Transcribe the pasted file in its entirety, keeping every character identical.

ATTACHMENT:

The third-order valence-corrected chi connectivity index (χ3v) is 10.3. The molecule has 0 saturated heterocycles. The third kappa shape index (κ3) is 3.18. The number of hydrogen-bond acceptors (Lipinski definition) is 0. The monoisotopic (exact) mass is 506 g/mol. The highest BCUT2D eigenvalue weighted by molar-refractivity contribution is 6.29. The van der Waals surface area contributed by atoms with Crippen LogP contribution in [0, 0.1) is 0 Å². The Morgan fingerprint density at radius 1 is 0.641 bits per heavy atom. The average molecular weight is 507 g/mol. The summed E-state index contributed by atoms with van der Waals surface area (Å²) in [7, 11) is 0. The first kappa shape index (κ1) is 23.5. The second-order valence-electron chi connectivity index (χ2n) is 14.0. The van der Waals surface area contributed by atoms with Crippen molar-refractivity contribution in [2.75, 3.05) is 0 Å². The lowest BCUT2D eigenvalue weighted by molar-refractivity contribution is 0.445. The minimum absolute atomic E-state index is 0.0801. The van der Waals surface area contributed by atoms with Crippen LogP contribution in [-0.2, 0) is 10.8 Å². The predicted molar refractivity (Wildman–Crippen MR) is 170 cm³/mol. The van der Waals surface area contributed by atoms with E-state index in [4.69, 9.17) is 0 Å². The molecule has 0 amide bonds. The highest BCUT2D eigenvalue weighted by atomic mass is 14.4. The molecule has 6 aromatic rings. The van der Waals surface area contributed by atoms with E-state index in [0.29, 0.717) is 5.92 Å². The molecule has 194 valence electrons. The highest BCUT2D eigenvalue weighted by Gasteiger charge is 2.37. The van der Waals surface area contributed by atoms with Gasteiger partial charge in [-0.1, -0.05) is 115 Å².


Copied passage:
The third-order valence-corrected chi connectivity index (χ3v) is 10.3. The molecule has 0 saturated heterocycles. The third kappa shape index (κ3) is 3.18. The number of hydrogen-bond acceptors (Lipinski definition) is 0. The monoisotopic (exact) mass is 506 g/mol. The highest BCUT2D eigenvalue weighted by molar-refractivity contribution is 6.29. The van der Waals surface area contributed by atoms with Crippen LogP contribution in [0, 0.1) is 0 Å². The Morgan fingerprint density at radius 1 is 0.641 bits per heavy atom. The average molecular weight is 507 g/mol. The summed E-state index contributed by atoms with van der Waals surface area (Å²) in [7, 11) is 0. The first kappa shape index (κ1) is 23.5. The second-order valence-electron chi connectivity index (χ2n) is 14.0. The van der Waals surface area contributed by atoms with Crippen molar-refractivity contribution in [2.75, 3.05) is 0 Å². The lowest BCUT2D eigenvalue weighted by molar-refractivity contribution is 0.445. The minimum absolute atomic E-state index is 0.0801. The van der Waals surface area contributed by atoms with Crippen LogP contribution in [-0.2, 0) is 10.8 Å². The predicted molar refractivity (Wildman–Crippen MR) is 170 cm³/mol. The van der Waals surface area contributed by atoms with E-state index in [4.69, 9.17) is 0 Å². The molecule has 0 amide bonds. The highest BCUT2D eigenvalue weighted by atomic mass is 14.4. The molecule has 6 aromatic rings. The van der Waals surface area contributed by atoms with E-state index in [0.29, 0.717) is 5.92 Å². The molecule has 194 valence electrons. The highest BCUT2D eigenvalue weighted by Gasteiger charge is 2.37. The van der Waals surface area contributed by atoms with Gasteiger partial charge in [-0.1, -0.05) is 115 Å².